Click here for the top 10 rankings in the regionOctober 8, 2015 6:09
The price of impatience
Thanks to the long wait for the delivery of new cars in the UAE, used car dealers are cashing in on the re-sale of almost new cars.
September 18, 2008 9:51 by kippreport
Looking to buy a Porshe Cayenne V6? If you want to book the latest 2009 model, be prepared to shell out Dh198,700 for the basic, with the rate going up to around Dh225,000 with accessories.
But if you are impatient and don’t mind a 2008 model, re-sale dealers will sell you an almost new car, which has zero kilometers and the options of leather interiors, a two-year manufacture warranty, a panoramic sunroof, triptonic transmission, riya sun blinds, CD player, air conditioning and so on. The price? Dh279,000.
While premiums in the real estate resale market have now become an accepted fact, dealers from the automobile resale market too are starting to jump the band-wagon. The premiums could be anywhere in the range of 10 to 25 percent.
Usually, the value of a vehicle begins to depreciate the minute it is bought by the first buyer. However, in the case of these second-sale “new” vehicles, the jump in prices is justified on the ground that they have done zero kilometres and are on resale merely by virtue of claims that they are “unwanted gifts” or “unavoidable sales.”
A Dubai-based resale dealer whom The Business Weekly spoke says,“We do so because we can,” pointing to the willing market that exists for such offers. What essentially spurs such demand is the long wait that one has to contend with when the vehicle is booked at the showroom of the authorized dealer.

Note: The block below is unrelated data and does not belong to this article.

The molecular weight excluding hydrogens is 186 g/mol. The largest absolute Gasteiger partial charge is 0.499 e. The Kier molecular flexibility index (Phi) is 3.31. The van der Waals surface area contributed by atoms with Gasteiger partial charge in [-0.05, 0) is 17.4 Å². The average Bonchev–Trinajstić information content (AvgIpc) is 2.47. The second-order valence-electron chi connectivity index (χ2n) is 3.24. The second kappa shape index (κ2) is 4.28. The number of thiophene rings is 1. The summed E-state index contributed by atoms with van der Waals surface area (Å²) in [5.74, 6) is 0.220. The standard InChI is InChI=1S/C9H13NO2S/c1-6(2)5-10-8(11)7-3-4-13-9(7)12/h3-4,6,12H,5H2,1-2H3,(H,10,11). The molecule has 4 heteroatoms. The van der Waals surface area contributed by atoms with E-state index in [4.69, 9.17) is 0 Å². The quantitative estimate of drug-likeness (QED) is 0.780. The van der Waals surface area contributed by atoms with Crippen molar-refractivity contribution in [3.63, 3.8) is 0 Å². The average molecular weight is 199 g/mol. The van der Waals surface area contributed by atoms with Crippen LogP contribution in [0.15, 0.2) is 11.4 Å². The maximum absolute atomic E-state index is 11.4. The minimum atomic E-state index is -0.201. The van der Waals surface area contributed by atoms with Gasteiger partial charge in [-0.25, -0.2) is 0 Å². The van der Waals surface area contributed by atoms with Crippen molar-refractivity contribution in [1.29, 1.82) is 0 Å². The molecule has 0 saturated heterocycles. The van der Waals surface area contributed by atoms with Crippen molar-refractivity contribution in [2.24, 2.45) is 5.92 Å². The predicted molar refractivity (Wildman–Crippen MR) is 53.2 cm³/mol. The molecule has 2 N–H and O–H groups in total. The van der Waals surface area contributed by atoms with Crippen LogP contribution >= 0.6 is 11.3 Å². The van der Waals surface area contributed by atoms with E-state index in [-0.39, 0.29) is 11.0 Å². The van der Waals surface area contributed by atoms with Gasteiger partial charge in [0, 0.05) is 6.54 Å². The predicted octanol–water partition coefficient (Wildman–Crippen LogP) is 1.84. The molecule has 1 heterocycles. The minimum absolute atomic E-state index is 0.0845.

“This is very common with popular models like Porche Cayenne, BMW X5 and BMW X6,” says another source to TBW.
A BMW X5 (V6 30L Si) with its authorized importer in Dubai, starts at a price of Dh245,000, (Dh280,000 on second sale with a dealer) but a current booking of the vehicle entails a wait of a minimum of three months. The waiting period for delivery in the case of a Porsche Cayenne, too, can be anywhere between four and six months. It is this delay that the secondary sale market is cashing in on.
Much of this wait comes about because of the tight production cycles of these models. The production line takes around two months to build the car and another two months for transportation, with the result that the authorized importers have a huge backlog of bookings with them at most times.
According to industry sources, there is also the issue of some dealers bringing in cars which do not have GCC specifications and passing them on to customers. Though the authorized importers have policies and systems in place to identify such cars and put their owners on a central blacklist, this can be done only if it is brought to their notice. Also, as sources say, claims about “zero kilometers” are just a figure of speech as there is always the delivery mileage of around 100 to 200 kilometers on the odometer.
First seen on The Business Weekly